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Awesome Music / The Grateful Dead

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Given the Long Runner status of this San Francisco psychedelic band, they've produced their share of Awesome Music.

Studio Works
  • American Beauty is usually cited as the band's best, with Workingman's Dead and Anthem of the Sun being close behind. Their best-known and best-loved studio songs include cuts like "Truckin'", "Touch of Grey", "Casey Jones", "Sugar Magnolia", "Box of Rain", "Uncle John's Band", and "Ripple"; there are plenty of other lesser-known gems like "That’s It for the Other One", "Dire Wolf”, and "Black Peter" as well, though. ("That's It" is an interesting example, since it comes from Anthem of the Sun, which was partially compiled from live recordings; however, since it’s mixed from several different performances in a manner that could only have been done in a studio, it’s usually counted among their studio discography.)
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  • Bob Weir's solo debut, Ace, is one all the members of the Dead (at the time) played on, and is as such considered a Grateful Dead album in all but name. Many Deadheads have a soft spot for this album, particularly the studio recording of "Playing in the Band" for its atypically strong studio jam, and "Black-Throated Wind" for its blazing horn section.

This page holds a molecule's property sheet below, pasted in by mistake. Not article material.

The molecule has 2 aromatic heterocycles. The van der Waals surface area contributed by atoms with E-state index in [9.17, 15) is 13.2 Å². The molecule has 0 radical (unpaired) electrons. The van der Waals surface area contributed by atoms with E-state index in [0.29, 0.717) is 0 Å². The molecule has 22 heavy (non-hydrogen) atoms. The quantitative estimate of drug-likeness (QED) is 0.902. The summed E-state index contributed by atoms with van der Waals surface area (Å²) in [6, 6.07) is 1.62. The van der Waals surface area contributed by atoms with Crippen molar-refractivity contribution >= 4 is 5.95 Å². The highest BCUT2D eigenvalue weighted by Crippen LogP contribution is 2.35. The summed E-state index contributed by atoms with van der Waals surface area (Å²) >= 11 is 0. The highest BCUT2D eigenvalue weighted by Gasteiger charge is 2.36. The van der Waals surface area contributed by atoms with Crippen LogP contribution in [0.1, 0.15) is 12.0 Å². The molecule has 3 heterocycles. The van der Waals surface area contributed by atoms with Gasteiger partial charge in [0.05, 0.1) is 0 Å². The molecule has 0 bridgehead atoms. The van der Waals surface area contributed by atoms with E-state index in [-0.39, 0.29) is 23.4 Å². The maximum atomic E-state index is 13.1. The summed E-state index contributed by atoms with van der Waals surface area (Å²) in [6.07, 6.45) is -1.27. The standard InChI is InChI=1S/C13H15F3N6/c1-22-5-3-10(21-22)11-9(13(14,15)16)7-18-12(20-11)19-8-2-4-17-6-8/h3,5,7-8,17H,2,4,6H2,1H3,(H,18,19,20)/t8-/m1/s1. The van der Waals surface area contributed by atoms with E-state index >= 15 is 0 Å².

Live Shows

  • Deadheads generally consider the band’s studio output not to be particularly representative of their work, since the extended improvisation that earned the band its reputation wasn’t often captured on its studio records. As a result, live recordings are generally more highly prized than the studio discography, with a few notable exceptions. As would be expected with a band that toured as long and was as thoroughly documented as the Dead (the band played some 2,350 shows and has been documented to have performed over 500 different songs throughout its existence, with around 100 in rotation at any given time), fan opinions are divided, but frequently cited contenders for Best Show Ever include:
    • Live/Dead isn’t actually compiled from a single show, but it was the first live Grateful Dead recording a lot of people heard, and many fans still have a soft spot for it; in fact, it’s arguably one of the few releases in their canon that isn’t subject to a Broken Base. While not definitive, it remains a strong document of the Dead in concert that showcases a lot of their strengths, and it’s fairly accessible to newcomers (though probably not as much as the Cornell ’77 gig). Most of the shows from which the album was compiled (the exceptions being “The Eleven” and “Turn On Your Love Light”) were later released in their entirety in the Fillmore West 1969: The Complete Recordings box.